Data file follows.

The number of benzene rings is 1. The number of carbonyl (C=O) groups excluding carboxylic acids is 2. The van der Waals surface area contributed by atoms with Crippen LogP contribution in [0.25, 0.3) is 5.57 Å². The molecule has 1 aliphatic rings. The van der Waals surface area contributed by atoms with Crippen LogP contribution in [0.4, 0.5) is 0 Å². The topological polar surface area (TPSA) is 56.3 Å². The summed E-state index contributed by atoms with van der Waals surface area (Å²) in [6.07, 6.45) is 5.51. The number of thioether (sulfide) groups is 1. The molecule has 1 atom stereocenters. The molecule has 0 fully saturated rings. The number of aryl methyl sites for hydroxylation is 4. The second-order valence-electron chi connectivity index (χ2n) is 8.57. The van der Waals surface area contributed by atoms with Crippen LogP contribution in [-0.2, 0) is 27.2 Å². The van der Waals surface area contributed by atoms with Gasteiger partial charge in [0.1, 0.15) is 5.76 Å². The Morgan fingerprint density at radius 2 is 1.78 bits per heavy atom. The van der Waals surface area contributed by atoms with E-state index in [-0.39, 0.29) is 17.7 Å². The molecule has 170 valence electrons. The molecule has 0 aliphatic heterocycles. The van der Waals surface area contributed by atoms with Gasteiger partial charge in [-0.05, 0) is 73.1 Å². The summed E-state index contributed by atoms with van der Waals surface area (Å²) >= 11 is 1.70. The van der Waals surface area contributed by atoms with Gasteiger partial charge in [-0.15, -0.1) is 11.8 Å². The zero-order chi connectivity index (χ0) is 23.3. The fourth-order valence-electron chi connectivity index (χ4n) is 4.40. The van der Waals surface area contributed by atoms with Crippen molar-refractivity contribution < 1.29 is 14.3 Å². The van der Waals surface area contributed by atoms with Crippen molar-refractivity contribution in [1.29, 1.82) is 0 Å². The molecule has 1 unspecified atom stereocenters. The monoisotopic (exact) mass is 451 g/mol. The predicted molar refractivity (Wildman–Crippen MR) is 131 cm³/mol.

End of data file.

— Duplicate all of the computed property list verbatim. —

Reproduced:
The number of benzene rings is 1. The number of carbonyl (C=O) groups excluding carboxylic acids is 2. The van der Waals surface area contributed by atoms with Crippen LogP contribution in [0.25, 0.3) is 5.57 Å². The molecule has 1 aliphatic rings. The van der Waals surface area contributed by atoms with Crippen LogP contribution in [0.4, 0.5) is 0 Å². The topological polar surface area (TPSA) is 56.3 Å². The summed E-state index contributed by atoms with van der Waals surface area (Å²) in [6.07, 6.45) is 5.51. The number of thioether (sulfide) groups is 1. The molecule has 1 atom stereocenters. The molecule has 0 fully saturated rings. The number of aryl methyl sites for hydroxylation is 4. The second-order valence-electron chi connectivity index (χ2n) is 8.57. The van der Waals surface area contributed by atoms with Crippen LogP contribution in [-0.2, 0) is 27.2 Å². The van der Waals surface area contributed by atoms with Gasteiger partial charge in [0.1, 0.15) is 5.76 Å². The Morgan fingerprint density at radius 2 is 1.78 bits per heavy atom. The van der Waals surface area contributed by atoms with E-state index in [-0.39, 0.29) is 17.7 Å². The molecule has 170 valence electrons. The molecule has 0 aliphatic heterocycles. The van der Waals surface area contributed by atoms with Gasteiger partial charge in [-0.05, 0) is 73.1 Å². The summed E-state index contributed by atoms with van der Waals surface area (Å²) >= 11 is 1.70. The van der Waals surface area contributed by atoms with Gasteiger partial charge in [-0.15, -0.1) is 11.8 Å². The zero-order chi connectivity index (χ0) is 23.3. The fourth-order valence-electron chi connectivity index (χ4n) is 4.40. The van der Waals surface area contributed by atoms with Crippen molar-refractivity contribution < 1.29 is 14.3 Å². The van der Waals surface area contributed by atoms with Crippen molar-refractivity contribution in [1.29, 1.82) is 0 Å². The molecule has 1 unspecified atom stereocenters. The monoisotopic (exact) mass is 451 g/mol. The predicted molar refractivity (Wildman–Crippen MR) is 131 cm³/mol.